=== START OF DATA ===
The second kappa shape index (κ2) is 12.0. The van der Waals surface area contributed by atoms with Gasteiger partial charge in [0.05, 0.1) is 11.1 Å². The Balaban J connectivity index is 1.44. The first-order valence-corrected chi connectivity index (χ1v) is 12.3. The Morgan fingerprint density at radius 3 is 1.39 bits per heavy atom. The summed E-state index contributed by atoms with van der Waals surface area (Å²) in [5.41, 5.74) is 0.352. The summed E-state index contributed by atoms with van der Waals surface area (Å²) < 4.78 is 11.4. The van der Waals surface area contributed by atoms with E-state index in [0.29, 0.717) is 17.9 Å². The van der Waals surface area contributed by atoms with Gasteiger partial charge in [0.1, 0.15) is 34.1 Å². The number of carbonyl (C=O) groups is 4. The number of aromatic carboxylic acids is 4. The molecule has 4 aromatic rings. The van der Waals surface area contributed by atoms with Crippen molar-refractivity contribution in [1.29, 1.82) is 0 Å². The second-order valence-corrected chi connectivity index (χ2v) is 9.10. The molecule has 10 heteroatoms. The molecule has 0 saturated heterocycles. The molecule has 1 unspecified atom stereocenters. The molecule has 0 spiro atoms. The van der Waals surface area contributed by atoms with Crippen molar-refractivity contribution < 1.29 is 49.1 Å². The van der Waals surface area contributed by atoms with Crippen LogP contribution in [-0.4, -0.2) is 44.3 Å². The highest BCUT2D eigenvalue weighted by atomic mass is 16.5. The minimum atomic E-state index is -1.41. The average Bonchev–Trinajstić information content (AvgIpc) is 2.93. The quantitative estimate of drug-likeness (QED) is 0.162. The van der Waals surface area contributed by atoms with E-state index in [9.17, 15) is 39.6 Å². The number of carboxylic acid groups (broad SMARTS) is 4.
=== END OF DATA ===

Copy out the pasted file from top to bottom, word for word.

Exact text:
The second kappa shape index (κ2) is 12.0. The van der Waals surface area contributed by atoms with Gasteiger partial charge in [0.05, 0.1) is 11.1 Å². The Balaban J connectivity index is 1.44. The first-order valence-corrected chi connectivity index (χ1v) is 12.3. The Morgan fingerprint density at radius 3 is 1.39 bits per heavy atom. The summed E-state index contributed by atoms with van der Waals surface area (Å²) in [5.41, 5.74) is 0.352. The summed E-state index contributed by atoms with van der Waals surface area (Å²) < 4.78 is 11.4. The van der Waals surface area contributed by atoms with E-state index in [0.29, 0.717) is 17.9 Å². The van der Waals surface area contributed by atoms with Gasteiger partial charge in [0.1, 0.15) is 34.1 Å². The number of carbonyl (C=O) groups is 4. The number of aromatic carboxylic acids is 4. The molecule has 4 aromatic rings. The van der Waals surface area contributed by atoms with Crippen molar-refractivity contribution in [1.29, 1.82) is 0 Å². The second-order valence-corrected chi connectivity index (χ2v) is 9.10. The molecule has 10 heteroatoms. The molecule has 0 saturated heterocycles. The molecule has 1 unspecified atom stereocenters. The molecule has 0 spiro atoms. The van der Waals surface area contributed by atoms with Crippen molar-refractivity contribution < 1.29 is 49.1 Å². The van der Waals surface area contributed by atoms with Crippen LogP contribution in [-0.4, -0.2) is 44.3 Å². The highest BCUT2D eigenvalue weighted by atomic mass is 16.5. The minimum atomic E-state index is -1.41. The average Bonchev–Trinajstić information content (AvgIpc) is 2.93. The quantitative estimate of drug-likeness (QED) is 0.162. The van der Waals surface area contributed by atoms with E-state index in [9.17, 15) is 39.6 Å². The number of carboxylic acid groups (broad SMARTS) is 4.